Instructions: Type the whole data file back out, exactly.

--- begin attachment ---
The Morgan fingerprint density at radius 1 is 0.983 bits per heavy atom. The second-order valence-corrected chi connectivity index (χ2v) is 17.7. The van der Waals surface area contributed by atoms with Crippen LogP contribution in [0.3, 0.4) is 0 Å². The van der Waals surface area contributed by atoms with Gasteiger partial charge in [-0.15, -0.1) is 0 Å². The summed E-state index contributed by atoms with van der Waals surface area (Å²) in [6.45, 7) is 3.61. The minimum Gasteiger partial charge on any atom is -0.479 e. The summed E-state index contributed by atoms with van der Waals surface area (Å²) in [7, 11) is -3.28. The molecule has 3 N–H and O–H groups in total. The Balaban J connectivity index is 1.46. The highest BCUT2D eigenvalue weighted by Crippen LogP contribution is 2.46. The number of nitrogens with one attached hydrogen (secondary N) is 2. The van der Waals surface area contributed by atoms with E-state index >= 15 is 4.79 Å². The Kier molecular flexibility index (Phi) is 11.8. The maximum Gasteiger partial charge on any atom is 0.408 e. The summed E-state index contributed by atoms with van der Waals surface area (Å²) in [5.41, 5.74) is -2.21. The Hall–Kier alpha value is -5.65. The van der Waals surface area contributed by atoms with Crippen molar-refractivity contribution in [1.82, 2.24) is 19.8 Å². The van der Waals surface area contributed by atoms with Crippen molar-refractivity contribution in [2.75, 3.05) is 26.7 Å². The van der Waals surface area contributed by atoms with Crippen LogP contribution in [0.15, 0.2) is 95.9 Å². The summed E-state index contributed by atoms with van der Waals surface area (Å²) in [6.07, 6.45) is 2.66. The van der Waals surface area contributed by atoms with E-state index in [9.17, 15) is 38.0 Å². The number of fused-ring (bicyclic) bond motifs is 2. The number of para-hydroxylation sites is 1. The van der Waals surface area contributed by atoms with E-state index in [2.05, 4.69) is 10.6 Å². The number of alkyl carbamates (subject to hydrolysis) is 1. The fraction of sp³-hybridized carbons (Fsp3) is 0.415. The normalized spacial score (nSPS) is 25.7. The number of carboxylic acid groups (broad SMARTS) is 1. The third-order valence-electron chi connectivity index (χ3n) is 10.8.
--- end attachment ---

The Morgan fingerprint density at radius 1 is 0.983 bits per heavy atom. The second-order valence-corrected chi connectivity index (χ2v) is 17.7. The van der Waals surface area contributed by atoms with Crippen LogP contribution in [0.3, 0.4) is 0 Å². The van der Waals surface area contributed by atoms with Gasteiger partial charge in [-0.15, -0.1) is 0 Å². The summed E-state index contributed by atoms with van der Waals surface area (Å²) in [6.45, 7) is 3.61. The minimum Gasteiger partial charge on any atom is -0.479 e. The summed E-state index contributed by atoms with van der Waals surface area (Å²) in [7, 11) is -3.28. The molecule has 3 N–H and O–H groups in total. The Balaban J connectivity index is 1.46. The highest BCUT2D eigenvalue weighted by Crippen LogP contribution is 2.46. The number of nitrogens with one attached hydrogen (secondary N) is 2. The van der Waals surface area contributed by atoms with E-state index >= 15 is 4.79 Å². The Kier molecular flexibility index (Phi) is 11.8. The maximum Gasteiger partial charge on any atom is 0.408 e. The summed E-state index contributed by atoms with van der Waals surface area (Å²) in [5.41, 5.74) is -2.21. The Hall–Kier alpha value is -5.65. The van der Waals surface area contributed by atoms with Crippen molar-refractivity contribution in [1.82, 2.24) is 19.8 Å². The van der Waals surface area contributed by atoms with Crippen molar-refractivity contribution in [2.75, 3.05) is 26.7 Å². The van der Waals surface area contributed by atoms with Crippen LogP contribution in [0.15, 0.2) is 95.9 Å². The summed E-state index contributed by atoms with van der Waals surface area (Å²) in [6.07, 6.45) is 2.66. The van der Waals surface area contributed by atoms with E-state index in [9.17, 15) is 38.0 Å². The number of fused-ring (bicyclic) bond motifs is 2. The number of para-hydroxylation sites is 1. The van der Waals surface area contributed by atoms with E-state index in [2.05, 4.69) is 10.6 Å². The number of alkyl carbamates (subject to hydrolysis) is 1. The fraction of sp³-hybridized carbons (Fsp3) is 0.415. The normalized spacial score (nSPS) is 25.7. The number of carboxylic acid groups (broad SMARTS) is 1. The third-order valence-electron chi connectivity index (χ3n) is 10.8.